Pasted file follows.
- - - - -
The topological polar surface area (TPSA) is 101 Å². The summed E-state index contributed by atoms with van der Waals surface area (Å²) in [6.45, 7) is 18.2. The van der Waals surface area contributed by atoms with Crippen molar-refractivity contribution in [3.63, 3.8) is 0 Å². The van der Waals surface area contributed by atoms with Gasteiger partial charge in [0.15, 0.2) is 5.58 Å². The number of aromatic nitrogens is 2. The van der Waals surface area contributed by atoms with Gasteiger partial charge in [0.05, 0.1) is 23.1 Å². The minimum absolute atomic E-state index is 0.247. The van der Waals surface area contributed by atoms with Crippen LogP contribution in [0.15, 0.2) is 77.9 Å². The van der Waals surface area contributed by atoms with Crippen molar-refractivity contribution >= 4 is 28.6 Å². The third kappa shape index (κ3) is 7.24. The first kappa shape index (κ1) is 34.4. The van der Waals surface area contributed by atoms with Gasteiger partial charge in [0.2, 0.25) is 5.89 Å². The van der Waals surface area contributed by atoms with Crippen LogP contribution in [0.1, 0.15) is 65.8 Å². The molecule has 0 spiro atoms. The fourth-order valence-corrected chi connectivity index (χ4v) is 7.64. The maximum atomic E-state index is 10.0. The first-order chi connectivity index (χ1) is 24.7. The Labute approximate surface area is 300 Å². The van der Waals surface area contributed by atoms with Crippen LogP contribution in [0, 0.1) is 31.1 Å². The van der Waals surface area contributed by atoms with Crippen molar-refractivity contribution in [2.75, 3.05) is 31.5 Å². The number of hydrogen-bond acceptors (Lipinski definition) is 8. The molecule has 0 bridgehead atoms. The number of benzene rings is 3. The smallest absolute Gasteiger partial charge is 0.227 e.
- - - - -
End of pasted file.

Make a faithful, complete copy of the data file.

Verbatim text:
The topological polar surface area (TPSA) is 101 Å². The summed E-state index contributed by atoms with van der Waals surface area (Å²) in [6.45, 7) is 18.2. The van der Waals surface area contributed by atoms with Crippen molar-refractivity contribution in [3.63, 3.8) is 0 Å². The van der Waals surface area contributed by atoms with Gasteiger partial charge in [0.15, 0.2) is 5.58 Å². The number of aromatic nitrogens is 2. The van der Waals surface area contributed by atoms with Gasteiger partial charge in [0.05, 0.1) is 23.1 Å². The minimum absolute atomic E-state index is 0.247. The van der Waals surface area contributed by atoms with Crippen LogP contribution in [0.15, 0.2) is 77.9 Å². The van der Waals surface area contributed by atoms with Crippen molar-refractivity contribution >= 4 is 28.6 Å². The third kappa shape index (κ3) is 7.24. The first kappa shape index (κ1) is 34.4. The van der Waals surface area contributed by atoms with Gasteiger partial charge in [0.2, 0.25) is 5.89 Å². The van der Waals surface area contributed by atoms with Crippen LogP contribution in [0.1, 0.15) is 65.8 Å². The molecule has 0 spiro atoms. The fourth-order valence-corrected chi connectivity index (χ4v) is 7.64. The maximum atomic E-state index is 10.0. The first-order chi connectivity index (χ1) is 24.7. The Labute approximate surface area is 300 Å². The van der Waals surface area contributed by atoms with Crippen LogP contribution in [0, 0.1) is 31.1 Å². The van der Waals surface area contributed by atoms with Crippen molar-refractivity contribution in [2.75, 3.05) is 31.5 Å². The number of hydrogen-bond acceptors (Lipinski definition) is 8. The molecule has 0 bridgehead atoms. The number of benzene rings is 3. The smallest absolute Gasteiger partial charge is 0.227 e.